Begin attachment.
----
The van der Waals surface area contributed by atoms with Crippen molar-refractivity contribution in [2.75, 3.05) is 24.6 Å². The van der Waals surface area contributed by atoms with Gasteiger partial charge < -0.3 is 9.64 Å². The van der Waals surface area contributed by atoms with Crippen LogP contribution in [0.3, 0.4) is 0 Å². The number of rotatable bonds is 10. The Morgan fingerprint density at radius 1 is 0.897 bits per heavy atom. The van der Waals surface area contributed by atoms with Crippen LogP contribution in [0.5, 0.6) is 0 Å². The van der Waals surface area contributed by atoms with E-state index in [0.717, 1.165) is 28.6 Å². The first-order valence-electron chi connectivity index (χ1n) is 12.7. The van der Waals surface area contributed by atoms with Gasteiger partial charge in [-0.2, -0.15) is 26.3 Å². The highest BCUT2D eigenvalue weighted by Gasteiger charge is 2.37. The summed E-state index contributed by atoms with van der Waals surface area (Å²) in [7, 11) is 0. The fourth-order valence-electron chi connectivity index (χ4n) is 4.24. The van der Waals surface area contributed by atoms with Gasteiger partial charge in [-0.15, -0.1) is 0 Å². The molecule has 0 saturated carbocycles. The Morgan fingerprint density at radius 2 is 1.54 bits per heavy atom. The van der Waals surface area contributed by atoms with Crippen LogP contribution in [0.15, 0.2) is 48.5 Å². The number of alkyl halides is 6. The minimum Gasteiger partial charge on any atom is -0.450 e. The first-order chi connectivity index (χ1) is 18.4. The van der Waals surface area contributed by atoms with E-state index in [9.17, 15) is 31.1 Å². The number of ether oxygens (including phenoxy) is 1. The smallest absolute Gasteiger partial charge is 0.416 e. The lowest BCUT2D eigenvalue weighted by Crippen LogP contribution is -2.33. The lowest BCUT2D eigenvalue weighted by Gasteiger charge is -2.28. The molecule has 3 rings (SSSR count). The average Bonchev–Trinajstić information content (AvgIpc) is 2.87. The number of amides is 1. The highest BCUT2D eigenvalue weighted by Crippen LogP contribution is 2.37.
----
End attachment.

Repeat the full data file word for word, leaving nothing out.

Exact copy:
The van der Waals surface area contributed by atoms with Crippen molar-refractivity contribution in [2.75, 3.05) is 24.6 Å². The van der Waals surface area contributed by atoms with Gasteiger partial charge < -0.3 is 9.64 Å². The van der Waals surface area contributed by atoms with Crippen LogP contribution in [0.3, 0.4) is 0 Å². The number of rotatable bonds is 10. The Morgan fingerprint density at radius 1 is 0.897 bits per heavy atom. The van der Waals surface area contributed by atoms with Crippen LogP contribution in [0.5, 0.6) is 0 Å². The van der Waals surface area contributed by atoms with E-state index in [0.717, 1.165) is 28.6 Å². The first-order valence-electron chi connectivity index (χ1n) is 12.7. The van der Waals surface area contributed by atoms with Gasteiger partial charge in [-0.2, -0.15) is 26.3 Å². The highest BCUT2D eigenvalue weighted by Gasteiger charge is 2.37. The summed E-state index contributed by atoms with van der Waals surface area (Å²) in [7, 11) is 0. The fourth-order valence-electron chi connectivity index (χ4n) is 4.24. The van der Waals surface area contributed by atoms with Gasteiger partial charge in [-0.15, -0.1) is 0 Å². The molecule has 0 saturated carbocycles. The Morgan fingerprint density at radius 2 is 1.54 bits per heavy atom. The van der Waals surface area contributed by atoms with Crippen LogP contribution in [0.15, 0.2) is 48.5 Å². The number of alkyl halides is 6. The minimum Gasteiger partial charge on any atom is -0.450 e. The first-order chi connectivity index (χ1) is 18.4. The van der Waals surface area contributed by atoms with E-state index in [9.17, 15) is 31.1 Å². The number of ether oxygens (including phenoxy) is 1. The smallest absolute Gasteiger partial charge is 0.416 e. The lowest BCUT2D eigenvalue weighted by Crippen LogP contribution is -2.33. The lowest BCUT2D eigenvalue weighted by Gasteiger charge is -2.28. The molecule has 3 rings (SSSR count). The average Bonchev–Trinajstić information content (AvgIpc) is 2.87. The number of amides is 1. The highest BCUT2D eigenvalue weighted by Crippen LogP contribution is 2.37.